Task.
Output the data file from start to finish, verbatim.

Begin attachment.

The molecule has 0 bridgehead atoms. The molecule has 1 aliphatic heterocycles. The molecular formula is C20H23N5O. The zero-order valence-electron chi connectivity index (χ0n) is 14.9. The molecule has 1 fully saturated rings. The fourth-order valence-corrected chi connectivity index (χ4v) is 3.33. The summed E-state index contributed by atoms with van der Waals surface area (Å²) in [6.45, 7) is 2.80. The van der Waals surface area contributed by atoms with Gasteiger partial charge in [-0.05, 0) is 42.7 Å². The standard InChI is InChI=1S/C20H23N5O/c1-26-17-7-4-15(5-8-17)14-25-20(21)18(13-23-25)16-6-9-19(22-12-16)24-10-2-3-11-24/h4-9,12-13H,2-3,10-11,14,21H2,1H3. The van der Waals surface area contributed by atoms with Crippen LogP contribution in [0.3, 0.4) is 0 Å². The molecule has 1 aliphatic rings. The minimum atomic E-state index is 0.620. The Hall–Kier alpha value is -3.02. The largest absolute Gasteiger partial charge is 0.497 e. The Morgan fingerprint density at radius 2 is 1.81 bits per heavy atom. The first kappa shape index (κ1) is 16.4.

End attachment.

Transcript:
The molecule has 0 bridgehead atoms. The molecule has 1 aliphatic heterocycles. The molecular formula is C20H23N5O. The zero-order valence-electron chi connectivity index (χ0n) is 14.9. The molecule has 1 fully saturated rings. The fourth-order valence-corrected chi connectivity index (χ4v) is 3.33. The summed E-state index contributed by atoms with van der Waals surface area (Å²) in [6.45, 7) is 2.80. The van der Waals surface area contributed by atoms with Gasteiger partial charge in [-0.05, 0) is 42.7 Å². The standard InChI is InChI=1S/C20H23N5O/c1-26-17-7-4-15(5-8-17)14-25-20(21)18(13-23-25)16-6-9-19(22-12-16)24-10-2-3-11-24/h4-9,12-13H,2-3,10-11,14,21H2,1H3. The van der Waals surface area contributed by atoms with Crippen LogP contribution in [0.3, 0.4) is 0 Å². The molecule has 1 aliphatic rings. The minimum atomic E-state index is 0.620. The Hall–Kier alpha value is -3.02. The largest absolute Gasteiger partial charge is 0.497 e. The Morgan fingerprint density at radius 2 is 1.81 bits per heavy atom. The first kappa shape index (κ1) is 16.4.